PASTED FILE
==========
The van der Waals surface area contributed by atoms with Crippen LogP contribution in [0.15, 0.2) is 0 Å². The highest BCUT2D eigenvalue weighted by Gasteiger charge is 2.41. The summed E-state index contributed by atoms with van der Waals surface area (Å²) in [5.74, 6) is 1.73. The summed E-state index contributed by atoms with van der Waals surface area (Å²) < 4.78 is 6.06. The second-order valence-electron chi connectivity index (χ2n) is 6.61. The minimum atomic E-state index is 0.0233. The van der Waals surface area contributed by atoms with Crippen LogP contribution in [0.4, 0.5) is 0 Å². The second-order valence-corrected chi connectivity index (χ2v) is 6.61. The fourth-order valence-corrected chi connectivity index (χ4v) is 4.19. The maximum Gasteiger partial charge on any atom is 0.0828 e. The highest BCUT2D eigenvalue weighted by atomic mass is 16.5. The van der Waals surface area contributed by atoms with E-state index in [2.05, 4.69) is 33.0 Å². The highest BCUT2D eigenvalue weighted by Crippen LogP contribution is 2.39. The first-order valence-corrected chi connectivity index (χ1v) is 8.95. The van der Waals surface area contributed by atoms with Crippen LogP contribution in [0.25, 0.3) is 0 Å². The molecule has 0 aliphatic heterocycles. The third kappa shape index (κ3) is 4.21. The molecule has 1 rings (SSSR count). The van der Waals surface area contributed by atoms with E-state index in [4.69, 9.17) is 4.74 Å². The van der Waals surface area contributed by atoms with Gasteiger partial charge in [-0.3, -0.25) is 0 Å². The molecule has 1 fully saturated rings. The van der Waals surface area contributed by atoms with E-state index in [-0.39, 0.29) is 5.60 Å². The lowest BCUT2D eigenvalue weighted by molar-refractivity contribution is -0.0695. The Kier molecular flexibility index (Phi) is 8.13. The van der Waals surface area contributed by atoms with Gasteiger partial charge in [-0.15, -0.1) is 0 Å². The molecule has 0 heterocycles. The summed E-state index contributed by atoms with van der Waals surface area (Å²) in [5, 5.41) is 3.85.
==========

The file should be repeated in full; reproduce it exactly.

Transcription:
The van der Waals surface area contributed by atoms with Crippen LogP contribution in [0.15, 0.2) is 0 Å². The highest BCUT2D eigenvalue weighted by Gasteiger charge is 2.41. The summed E-state index contributed by atoms with van der Waals surface area (Å²) in [5.74, 6) is 1.73. The summed E-state index contributed by atoms with van der Waals surface area (Å²) < 4.78 is 6.06. The second-order valence-electron chi connectivity index (χ2n) is 6.61. The minimum atomic E-state index is 0.0233. The van der Waals surface area contributed by atoms with Crippen LogP contribution in [0.4, 0.5) is 0 Å². The second-order valence-corrected chi connectivity index (χ2v) is 6.61. The fourth-order valence-corrected chi connectivity index (χ4v) is 4.19. The maximum Gasteiger partial charge on any atom is 0.0828 e. The highest BCUT2D eigenvalue weighted by atomic mass is 16.5. The van der Waals surface area contributed by atoms with E-state index in [2.05, 4.69) is 33.0 Å². The highest BCUT2D eigenvalue weighted by Crippen LogP contribution is 2.39. The first-order valence-corrected chi connectivity index (χ1v) is 8.95. The van der Waals surface area contributed by atoms with Crippen LogP contribution in [0.25, 0.3) is 0 Å². The molecule has 0 aliphatic heterocycles. The third kappa shape index (κ3) is 4.21. The molecule has 1 rings (SSSR count). The van der Waals surface area contributed by atoms with E-state index in [4.69, 9.17) is 4.74 Å². The van der Waals surface area contributed by atoms with Gasteiger partial charge in [-0.3, -0.25) is 0 Å². The molecule has 1 fully saturated rings. The van der Waals surface area contributed by atoms with E-state index in [-0.39, 0.29) is 5.60 Å². The lowest BCUT2D eigenvalue weighted by molar-refractivity contribution is -0.0695. The Kier molecular flexibility index (Phi) is 8.13. The van der Waals surface area contributed by atoms with Gasteiger partial charge in [-0.15, -0.1) is 0 Å². The molecule has 0 heterocycles. The summed E-state index contributed by atoms with van der Waals surface area (Å²) in [5, 5.41) is 3.85.